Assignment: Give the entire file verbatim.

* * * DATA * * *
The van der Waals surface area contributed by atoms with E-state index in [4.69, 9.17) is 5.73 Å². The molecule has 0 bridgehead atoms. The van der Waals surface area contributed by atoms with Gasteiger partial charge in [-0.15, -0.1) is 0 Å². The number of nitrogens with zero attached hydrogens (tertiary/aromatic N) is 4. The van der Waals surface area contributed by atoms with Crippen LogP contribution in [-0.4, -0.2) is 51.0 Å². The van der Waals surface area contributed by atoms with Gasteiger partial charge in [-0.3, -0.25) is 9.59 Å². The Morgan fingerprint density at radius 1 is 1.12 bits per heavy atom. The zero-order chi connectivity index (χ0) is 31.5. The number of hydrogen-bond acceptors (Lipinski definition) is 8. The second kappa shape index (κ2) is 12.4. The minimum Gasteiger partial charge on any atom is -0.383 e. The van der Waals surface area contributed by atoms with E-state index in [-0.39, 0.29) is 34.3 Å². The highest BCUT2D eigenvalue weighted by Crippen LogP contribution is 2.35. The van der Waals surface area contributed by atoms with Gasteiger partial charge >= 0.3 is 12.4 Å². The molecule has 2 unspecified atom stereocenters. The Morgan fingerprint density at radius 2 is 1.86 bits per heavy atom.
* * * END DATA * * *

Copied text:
The van der Waals surface area contributed by atoms with E-state index in [4.69, 9.17) is 5.73 Å². The molecule has 0 bridgehead atoms. The van der Waals surface area contributed by atoms with Gasteiger partial charge in [-0.15, -0.1) is 0 Å². The number of nitrogens with zero attached hydrogens (tertiary/aromatic N) is 4. The van der Waals surface area contributed by atoms with Crippen LogP contribution in [-0.4, -0.2) is 51.0 Å². The van der Waals surface area contributed by atoms with Gasteiger partial charge in [-0.3, -0.25) is 9.59 Å². The Morgan fingerprint density at radius 1 is 1.12 bits per heavy atom. The zero-order chi connectivity index (χ0) is 31.5. The number of hydrogen-bond acceptors (Lipinski definition) is 8. The second kappa shape index (κ2) is 12.4. The minimum Gasteiger partial charge on any atom is -0.383 e. The van der Waals surface area contributed by atoms with E-state index in [-0.39, 0.29) is 34.3 Å². The highest BCUT2D eigenvalue weighted by Crippen LogP contribution is 2.35. The van der Waals surface area contributed by atoms with Gasteiger partial charge >= 0.3 is 12.4 Å². The molecule has 2 unspecified atom stereocenters. The Morgan fingerprint density at radius 2 is 1.86 bits per heavy atom.